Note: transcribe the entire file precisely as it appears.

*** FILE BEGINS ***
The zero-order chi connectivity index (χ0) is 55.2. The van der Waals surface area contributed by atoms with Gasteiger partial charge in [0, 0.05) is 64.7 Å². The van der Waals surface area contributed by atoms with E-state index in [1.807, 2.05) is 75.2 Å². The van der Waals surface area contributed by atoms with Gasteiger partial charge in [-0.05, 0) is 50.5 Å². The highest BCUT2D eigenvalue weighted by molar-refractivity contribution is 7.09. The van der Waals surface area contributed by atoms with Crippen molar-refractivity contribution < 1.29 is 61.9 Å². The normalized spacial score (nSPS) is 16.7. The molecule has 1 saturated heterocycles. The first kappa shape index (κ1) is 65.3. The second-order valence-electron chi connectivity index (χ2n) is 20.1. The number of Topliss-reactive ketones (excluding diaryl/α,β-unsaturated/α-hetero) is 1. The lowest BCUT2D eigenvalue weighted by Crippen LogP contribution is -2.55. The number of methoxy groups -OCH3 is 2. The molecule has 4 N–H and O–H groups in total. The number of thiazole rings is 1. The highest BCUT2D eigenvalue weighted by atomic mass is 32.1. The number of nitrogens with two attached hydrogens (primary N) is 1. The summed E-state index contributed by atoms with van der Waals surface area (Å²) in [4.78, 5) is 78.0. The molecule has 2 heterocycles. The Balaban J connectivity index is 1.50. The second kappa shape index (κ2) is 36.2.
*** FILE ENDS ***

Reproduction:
The zero-order chi connectivity index (χ0) is 55.2. The van der Waals surface area contributed by atoms with Gasteiger partial charge in [0, 0.05) is 64.7 Å². The van der Waals surface area contributed by atoms with E-state index in [1.807, 2.05) is 75.2 Å². The van der Waals surface area contributed by atoms with Gasteiger partial charge in [-0.05, 0) is 50.5 Å². The highest BCUT2D eigenvalue weighted by molar-refractivity contribution is 7.09. The van der Waals surface area contributed by atoms with Crippen molar-refractivity contribution < 1.29 is 61.9 Å². The normalized spacial score (nSPS) is 16.7. The molecule has 1 saturated heterocycles. The first kappa shape index (κ1) is 65.3. The second-order valence-electron chi connectivity index (χ2n) is 20.1. The number of Topliss-reactive ketones (excluding diaryl/α,β-unsaturated/α-hetero) is 1. The lowest BCUT2D eigenvalue weighted by Crippen LogP contribution is -2.55. The number of methoxy groups -OCH3 is 2. The molecule has 4 N–H and O–H groups in total. The number of thiazole rings is 1. The highest BCUT2D eigenvalue weighted by atomic mass is 32.1. The number of nitrogens with two attached hydrogens (primary N) is 1. The summed E-state index contributed by atoms with van der Waals surface area (Å²) in [4.78, 5) is 78.0. The molecule has 2 heterocycles. The Balaban J connectivity index is 1.50. The second kappa shape index (κ2) is 36.2.